Prof. Fredrik Karpe initiated the Oxford Biobank for prospective genetic epidemiological research. Integrative physiological and genomic approaches are used to study lipid and carbohydrate metabolism. Prof. Karpe also studies the links between obesity, insulin resistance, type 2 diabetes and cardiovascular disease.
This podcast presents the research done by Prof. Karpe whilst working in the Nuffield Department of Medicine. Prof. Fredrik Karpe now works at the Radcliffe Department of Medicine.
Obesity is the single most important factor for the current increase in diabetes. There are different types of obesity: abdominal obesity is linked with diabetes and heart disease. Important genes have been identified. The Oxford Biobank will help us better understand physiology and function, the link between the molecule and the patient.
Ultimately, medical research must translate into improved treatments for patients. At the Nuffield Department of Medicine, our researchers collaborate to develop better health care, improved quality of life, and enhanced preventative measures for all patients. Our findings in the laboratory are translated into changes in clinical practice, from bench to bedside.
Q: How does obesity influence diabetes?
FK: At several levels, and obesity is actually the single most important factor for the increase in diabetes we see right now. We all know that people are becoming fatter and fatter, that is something we can see. The way it works is not entirely clear, but we know that obesity increases the demand for insulin secretion, and where the demand is not met, the pancreas doesn't secret enough insulin, there isn't enough insulin around to lower the glucose, and we actually get diabetes.
Q: Are there different types of obesity?
FK: Yes, I think the focus has been very much on abdominal obesity, the male pattern type of obesity, because it is so strongly associated with diabetes and heart disease and a variety of other illnesses as well. It is interesting to note however that there is a female pattern of obesity, that is the lower body fat, and that has the opposite associations; you are actually protected as a woman with big hips. Women don't like to hear that but it is actually the case! The most extreme variant is when adipose tissue doesn't work any longer, and you lose the fat completely, or in parts of the body, and then you get into real trouble metabolically.
Q: I thought that fat was just stored, how can they be so different?
FK: I think that is something we are learning more and more about. It is probably down to the architecture and the origin of the actual fat cells. They seem, when we look at them closely, to be coming from different types of stem cells and have markers with that. I think that in that we have some of the origins of the rather troublesome and difficult conditions that I talked about, the lipodystrophy, when you lose fat. We have actually recently studied one particular patient who underwent surgery, bariatric surgery for obesity, and she lost a phenomenal amount of fat. Her diabetes disappeared after only a couple of weeks. It was a bit of a miracle, and we have actually never done that in such a patient before so that is actually new for Oxford.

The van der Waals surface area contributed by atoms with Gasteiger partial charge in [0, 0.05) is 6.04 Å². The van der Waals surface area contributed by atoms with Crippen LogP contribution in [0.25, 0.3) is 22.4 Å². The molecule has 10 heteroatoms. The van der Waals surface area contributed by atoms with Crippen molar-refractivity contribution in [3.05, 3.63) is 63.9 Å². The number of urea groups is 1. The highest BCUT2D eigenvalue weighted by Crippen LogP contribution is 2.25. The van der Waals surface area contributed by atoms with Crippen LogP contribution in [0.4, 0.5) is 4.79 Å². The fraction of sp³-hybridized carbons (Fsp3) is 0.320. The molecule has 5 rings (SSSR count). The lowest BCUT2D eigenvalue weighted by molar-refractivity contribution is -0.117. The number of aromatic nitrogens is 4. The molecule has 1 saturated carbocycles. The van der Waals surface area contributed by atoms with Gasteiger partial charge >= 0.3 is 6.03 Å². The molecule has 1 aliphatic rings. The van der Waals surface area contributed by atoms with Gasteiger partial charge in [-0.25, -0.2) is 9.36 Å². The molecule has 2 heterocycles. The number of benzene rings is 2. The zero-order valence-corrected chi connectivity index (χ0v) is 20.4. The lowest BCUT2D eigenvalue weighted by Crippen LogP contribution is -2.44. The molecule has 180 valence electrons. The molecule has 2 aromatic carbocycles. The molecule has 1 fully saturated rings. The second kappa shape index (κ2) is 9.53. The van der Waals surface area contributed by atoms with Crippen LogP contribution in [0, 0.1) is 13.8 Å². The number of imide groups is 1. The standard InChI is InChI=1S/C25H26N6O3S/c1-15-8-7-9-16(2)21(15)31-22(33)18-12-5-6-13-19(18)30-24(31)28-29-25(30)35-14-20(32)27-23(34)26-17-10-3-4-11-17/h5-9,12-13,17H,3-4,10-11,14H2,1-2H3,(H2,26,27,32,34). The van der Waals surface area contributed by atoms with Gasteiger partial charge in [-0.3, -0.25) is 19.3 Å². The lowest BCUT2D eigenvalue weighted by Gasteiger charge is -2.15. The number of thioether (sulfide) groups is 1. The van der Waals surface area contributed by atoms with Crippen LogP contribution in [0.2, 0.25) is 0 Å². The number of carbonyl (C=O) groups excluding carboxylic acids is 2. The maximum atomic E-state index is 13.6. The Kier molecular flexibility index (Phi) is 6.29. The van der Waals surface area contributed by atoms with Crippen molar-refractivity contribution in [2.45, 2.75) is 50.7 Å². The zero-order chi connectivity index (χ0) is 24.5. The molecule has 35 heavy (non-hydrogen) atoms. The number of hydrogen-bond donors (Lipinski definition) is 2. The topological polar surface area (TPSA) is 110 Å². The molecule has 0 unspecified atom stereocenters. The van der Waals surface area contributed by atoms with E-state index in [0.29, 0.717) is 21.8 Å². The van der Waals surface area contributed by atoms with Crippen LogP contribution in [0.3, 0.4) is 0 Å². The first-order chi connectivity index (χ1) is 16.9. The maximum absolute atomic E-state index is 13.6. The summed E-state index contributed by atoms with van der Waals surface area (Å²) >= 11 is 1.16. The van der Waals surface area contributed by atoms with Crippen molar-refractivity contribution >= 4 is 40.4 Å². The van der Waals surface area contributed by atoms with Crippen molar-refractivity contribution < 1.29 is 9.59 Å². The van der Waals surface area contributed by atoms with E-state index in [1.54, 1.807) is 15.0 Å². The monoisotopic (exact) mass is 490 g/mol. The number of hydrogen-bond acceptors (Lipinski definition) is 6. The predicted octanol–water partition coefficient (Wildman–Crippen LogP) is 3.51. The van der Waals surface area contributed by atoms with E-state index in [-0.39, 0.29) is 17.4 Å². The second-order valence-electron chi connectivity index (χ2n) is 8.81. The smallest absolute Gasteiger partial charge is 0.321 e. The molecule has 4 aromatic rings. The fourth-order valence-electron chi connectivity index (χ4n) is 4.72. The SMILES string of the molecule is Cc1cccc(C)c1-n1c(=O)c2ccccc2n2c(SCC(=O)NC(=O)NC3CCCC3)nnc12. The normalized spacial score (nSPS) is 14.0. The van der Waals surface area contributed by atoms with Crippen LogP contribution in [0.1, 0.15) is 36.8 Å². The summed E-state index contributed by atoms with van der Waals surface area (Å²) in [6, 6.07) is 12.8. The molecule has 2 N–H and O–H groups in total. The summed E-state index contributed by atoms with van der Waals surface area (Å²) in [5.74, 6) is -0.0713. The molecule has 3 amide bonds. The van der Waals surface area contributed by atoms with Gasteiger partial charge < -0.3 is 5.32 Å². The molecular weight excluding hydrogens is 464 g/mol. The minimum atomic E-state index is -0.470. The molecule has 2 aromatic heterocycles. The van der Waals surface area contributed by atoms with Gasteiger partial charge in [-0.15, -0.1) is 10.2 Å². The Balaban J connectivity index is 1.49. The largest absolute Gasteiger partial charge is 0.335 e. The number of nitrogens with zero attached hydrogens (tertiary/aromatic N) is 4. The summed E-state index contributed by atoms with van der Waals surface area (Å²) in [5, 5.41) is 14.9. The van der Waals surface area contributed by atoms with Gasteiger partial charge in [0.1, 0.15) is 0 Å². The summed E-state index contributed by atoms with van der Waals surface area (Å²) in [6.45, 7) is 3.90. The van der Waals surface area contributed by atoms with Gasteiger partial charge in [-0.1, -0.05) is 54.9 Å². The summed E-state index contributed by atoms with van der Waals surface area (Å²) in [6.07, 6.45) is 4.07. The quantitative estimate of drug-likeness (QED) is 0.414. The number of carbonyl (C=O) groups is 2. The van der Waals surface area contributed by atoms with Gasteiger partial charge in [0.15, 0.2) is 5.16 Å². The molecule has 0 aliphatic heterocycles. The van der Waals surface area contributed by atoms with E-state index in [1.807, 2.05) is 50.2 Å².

Q: What are the most important lines of research that have developed over the last five or ten years?
FK: In this particular area (obesity and the links to diabetes), I think it has become clear over the past years that obesity as such emerges from energy balance that is driven by satiety, and that is governed by central systems; recognition in the brain etc. Whereas the complications of obesity and this is new, arises from things going wrong in the periphery; in the skeletal muscle, adipose tissue, and also the liver.
Q: Why does your line of research matter? Why should we put money into it?
FK: I think it is almost self evident when more than 10% of the entire NHS budget goes to obesity and diabetes and its complications, and it might not be enough to count only 10% because obesity is related to so many other things which cost society a lot of money such as depression, cancer, and other major disease areas.
Q: How does your research fit into translational medicine within the department?
FK: We have benefited a lot from one of Oxford's real strengths, and that's the elucidation of some of the genes underlying complex disorders such as diabetes and obesity. Now is the time to harvest and translate this into the benefit of patients. We are actually funded by the Oxford Biomedical Research Centre to do research along that line. It is not trivial; it is not an easy step to go from molecule to patient. It needs several steps and one of the steps that I believe is quite important is to have a link between the molecule and the patient to understand physiology and function. For that reason we have set up something called the Oxford Biobank where we can go into the population and ask people with certain genetic variants, or certain characteristics to come back and take part in research and help us to understand function before we move into studying patients and liaise with external companies or our own research lines to find new therapies for diabetes and obesity.